With its unconventional structure and eclectic meaning, Mahler's 8th still remains perplexing for many. Why are the two parts so different ? How do they work? Nearly every good performsnce can offer insight. Under Søndergård, the BBC NOW is at a peak but the glory of this performance was built on the choral forces he had to hand - the BBC National Chorus of Wales (Adrian Partington, chorus master), the BBC Symphony Chorus (Neil Ferris) and the London Symphony Chorus (Simon Halsey) with the Southend Boys' Choir and Southend Girls' Choir (Roger Humphreys). Halsey was chorus master of the City of Birmingham Symphony Orchestra and of the Berlin Philharmonic before his present post, and Partington, one of the stalwarts of the Three Choirs Festival (which starts next weekend) has conducted Mahler 8 before, at Gloucester Cathedral. Thus the exceptional coherence in the singing : hundreds of individuals operating in unison, negotiating the swift changes with precision, keeping lines fluid and clean. In a symphony that predicates on images of illumination, this clarity is important. Most impressive of all was the stillness these massed voices managed to achieve in the quieter passages. Though the nickname "Symphony of a Thousand" predisposes listeners to expect overwhelming volume, the critical passages are marked by hushed refinement, the "poetical thoughts" of spiritual refinement. Hearing hundreds of voices singing quietly, tenderly and yet in unison was very moving. They even seemed to synchronize turning their pages.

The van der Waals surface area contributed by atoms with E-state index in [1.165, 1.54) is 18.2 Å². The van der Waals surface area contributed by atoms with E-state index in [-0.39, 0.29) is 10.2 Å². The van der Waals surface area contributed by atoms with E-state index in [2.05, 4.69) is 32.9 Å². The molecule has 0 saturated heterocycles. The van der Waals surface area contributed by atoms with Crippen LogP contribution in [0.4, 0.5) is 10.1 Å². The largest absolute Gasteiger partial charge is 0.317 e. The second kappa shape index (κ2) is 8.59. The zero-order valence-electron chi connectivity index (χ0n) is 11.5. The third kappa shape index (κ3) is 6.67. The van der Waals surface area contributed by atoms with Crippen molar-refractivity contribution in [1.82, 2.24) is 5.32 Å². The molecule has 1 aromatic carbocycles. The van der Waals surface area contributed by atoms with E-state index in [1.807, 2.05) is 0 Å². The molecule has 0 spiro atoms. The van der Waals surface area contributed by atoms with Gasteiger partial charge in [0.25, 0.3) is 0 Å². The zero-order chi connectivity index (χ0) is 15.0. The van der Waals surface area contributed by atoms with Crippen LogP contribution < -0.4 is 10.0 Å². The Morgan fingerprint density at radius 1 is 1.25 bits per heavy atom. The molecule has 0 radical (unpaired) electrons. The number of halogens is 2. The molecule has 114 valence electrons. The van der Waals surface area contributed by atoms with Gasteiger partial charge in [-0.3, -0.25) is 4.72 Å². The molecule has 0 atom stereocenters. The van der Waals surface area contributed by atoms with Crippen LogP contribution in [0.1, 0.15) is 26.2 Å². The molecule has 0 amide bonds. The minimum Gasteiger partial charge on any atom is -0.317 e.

tamara wilson.jpg Tamara Wilson. Photo Credit: BBC/Chris Christodoulou.

The First Part of this symphony is based on an ancient latin hymn about the Pentecost. Divine fire descends upon the Apostles, inspiring them to go forth on their mission to spread Enlightenment. Hence the direct attack with which "Veni creator spiritus!" was executed , creating an aural force field n which the soloists voices were embedded. Though the soloists - Tamara Wilson, Camilla Nylund, Marianne Beate Kielland, Claudia Huckle, Joélle Harvey, Simon O'Neill, Quinn Kelsey and Morris Robinson - stand at the front of the platform where they can be heard, they are primus inter pares - first among equals - operating as an extension of the chorus and orchestra.